Jacksonville Jaguars owner Shad Khan says that all Americans have the right to speak out on social causes in America. But he is not so sure that applies to American sports executives commenting on political issues in other countries.
Khan was asked on stage at the Yahoo Finance All Markets Summit in New York on Thursday what the NBA should do about its current political crisis in China, after Houston Rockets G.M. Daryl Morey tweeted in support of the Hong Kong protesters, angering the NBA’s business partners in China.
“As an American investor/owner, I went through something very similar in Catalan, Spain,” Khan said, referencing the Catalan independence movement that reached a boiling point in 2017. “And I didn’t think, as an American, I should really be having an opinion on it, even though a lot of people wanted us to. I want to have an opinion in America, there’s a civic duty to engage and do the right thing, but having an opinion on sovereign matters in other countries, it’s for those people to decide.” (Flex-N-Gate has seven plants in Spain, four of them in Catalonia.)
Applying his point specifically to China, Khan made his view more clear: “I have a factory in China,” he said. “And there are thousands of other people who have factories and operations in China, and they do very well. But you have to respect the norms.”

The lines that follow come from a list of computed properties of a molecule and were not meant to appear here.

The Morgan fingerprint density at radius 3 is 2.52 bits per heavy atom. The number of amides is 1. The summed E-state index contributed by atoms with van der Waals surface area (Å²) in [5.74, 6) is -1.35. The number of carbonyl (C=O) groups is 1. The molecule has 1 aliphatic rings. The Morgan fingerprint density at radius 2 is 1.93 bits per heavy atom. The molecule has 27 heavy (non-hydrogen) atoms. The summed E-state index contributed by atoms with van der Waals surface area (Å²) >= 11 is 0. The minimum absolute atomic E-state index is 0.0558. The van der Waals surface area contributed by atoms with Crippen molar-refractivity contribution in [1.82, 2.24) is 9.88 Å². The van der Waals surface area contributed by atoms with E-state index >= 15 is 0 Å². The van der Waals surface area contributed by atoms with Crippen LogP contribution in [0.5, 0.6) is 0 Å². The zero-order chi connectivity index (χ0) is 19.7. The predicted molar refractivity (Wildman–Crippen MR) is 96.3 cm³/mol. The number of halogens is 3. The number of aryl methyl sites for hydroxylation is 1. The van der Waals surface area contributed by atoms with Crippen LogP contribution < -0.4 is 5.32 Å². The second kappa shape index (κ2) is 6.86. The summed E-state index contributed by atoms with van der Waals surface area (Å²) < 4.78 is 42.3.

Khan used the same general point to discuss the Colin Kaepernick-led player protests in the NFL from two years ago.
“I think players, and every human being, has a right to speak what their opinion is,” he said. “There’s no issue as far as that goes, whether it’s NFL or anybody else. We are American citizens, we have a social, civic responsibility to be active in causes we believe in. But do we have that same responsibility to opine on sovereign matters in other countries? That’s the critical issue.”
Khan, who also owns the English soccer team Fulham F.C., added that his company Flex-N-Gate tries to avoid fraught political issues. And the NFL, it is no secret, seeks to do the same.
“Whether you’re a sports team or you’re an auto parts factory, a key tenet of why you exist is to do good,” Khan said. “And we are active, obviously, in every market we are in, but looking, really, for areas that are non-controversial or non-divisive. So what does that mean? For a football club like the Jaguars in London, or Fulham, we focus on youth health, for example, youth education, and programs for the less fortunate… non-controversial, where everybody really supports those initiatives. That’s been our approach.”
Daniel Roberts is the sports business writer at Yahoo Finance. Follow him on Twitter at @readDanwrite.